Monday, May 16, 2016

D.I.Y. ribbon sensory mobile...



I would love to share with you the most exquisite quilt I've sewn for Jessica. There's also the outdoor playmat, the cute little knitted jumper and all the sweet things I've painted and embroidered for the gallery wall above her cot. Let's not forget the cute cloud wall I've stamped to match the hot air balloon mobile which we obviously haven't left in it's box. I haven't even got started on all the lovely little dresses I've sewn.

In my mind Jess has the prettiest handmade wardrobe and bedroom but,in reality, the quilt fabric remains uncut, her bare wall is plain magnolia, her wardrobe is entirely shop bought and she has to make do with grass when sitting outside ;)

In fact the only things I've made for her so far is one knitted bootie and this rainbow ribbon mobile. Up until yesterday, this mobile hung from a coat hanger...hence why it hasn't been shared with you until now! Although, even when it was just on the hanger, it was still infinitely more usable than the lone bootie :)



I initially made it when Jess was about 5 months. She loved looking at it, feeling it on her skin and, as she grew and developed, reaching out to touch and grab the different textured ribbons (it also makes a great curtain for peekaboo!). When I made it I just thought she'd like it while she was little but she still loves it just as much today (she's 15 months now). She prefers to wave it around madly these days which was the main reason I hunted down a wooden hoop on which to transfer the ribbons!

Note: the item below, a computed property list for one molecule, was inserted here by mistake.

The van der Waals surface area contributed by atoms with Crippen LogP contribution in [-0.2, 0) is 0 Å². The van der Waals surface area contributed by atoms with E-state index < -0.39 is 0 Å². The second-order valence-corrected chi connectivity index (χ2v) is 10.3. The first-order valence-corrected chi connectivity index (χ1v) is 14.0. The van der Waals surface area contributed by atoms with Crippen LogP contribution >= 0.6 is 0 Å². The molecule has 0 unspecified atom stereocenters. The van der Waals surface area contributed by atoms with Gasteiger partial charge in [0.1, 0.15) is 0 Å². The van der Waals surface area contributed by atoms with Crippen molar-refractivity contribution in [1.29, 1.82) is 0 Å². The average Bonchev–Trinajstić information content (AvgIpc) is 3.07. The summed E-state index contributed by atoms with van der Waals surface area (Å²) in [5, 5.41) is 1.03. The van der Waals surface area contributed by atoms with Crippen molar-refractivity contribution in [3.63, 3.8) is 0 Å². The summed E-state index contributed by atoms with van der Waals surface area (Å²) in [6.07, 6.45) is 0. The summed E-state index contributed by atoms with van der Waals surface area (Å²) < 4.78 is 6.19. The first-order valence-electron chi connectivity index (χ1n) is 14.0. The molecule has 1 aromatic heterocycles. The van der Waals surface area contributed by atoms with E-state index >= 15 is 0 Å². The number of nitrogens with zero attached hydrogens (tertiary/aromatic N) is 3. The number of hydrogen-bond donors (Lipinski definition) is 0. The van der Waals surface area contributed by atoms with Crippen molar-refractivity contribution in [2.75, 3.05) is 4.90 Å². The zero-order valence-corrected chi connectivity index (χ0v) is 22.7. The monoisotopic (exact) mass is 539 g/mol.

Here's how I made it...


I used 12 strands of ribbon that were each approximately 1m in length. This was perfect for the size hoop I used (5" diameter). It took me ages to find a hoop - my google searches kept coming up with curtain rings and embroidery hoops :) If you search for macramé hoops then you'll be fine :) Although for young babies, a coat hanger is just fine as you'll be holding it.

1) Take one strand of ribbon and fold in half. Place it through the ring and feed the two ends through the folded middle. Pull tightly to secure the ribbon to the hoop. Repeat for the remaining strands of ribbon. Alternatively you could fold the ribbon over the hoop and sew it together just under the hoop.


2) Trim the ends with the scissors and then carefully run each end over a lit match. This seals the ribbon and prevents fraying. Be careful to not bring the ribbon too close to the flame or it could catch fire (easily blown out though!). Alternatively you could either cut the ribbon on a diagonal to minimise fraying or fold the end over twice and sew a hem.


And it's that simple! The only thing to say is to make sure you supervise your baby playing with this at all times as the strands of ribbon could be a strangulation risk if left unattended.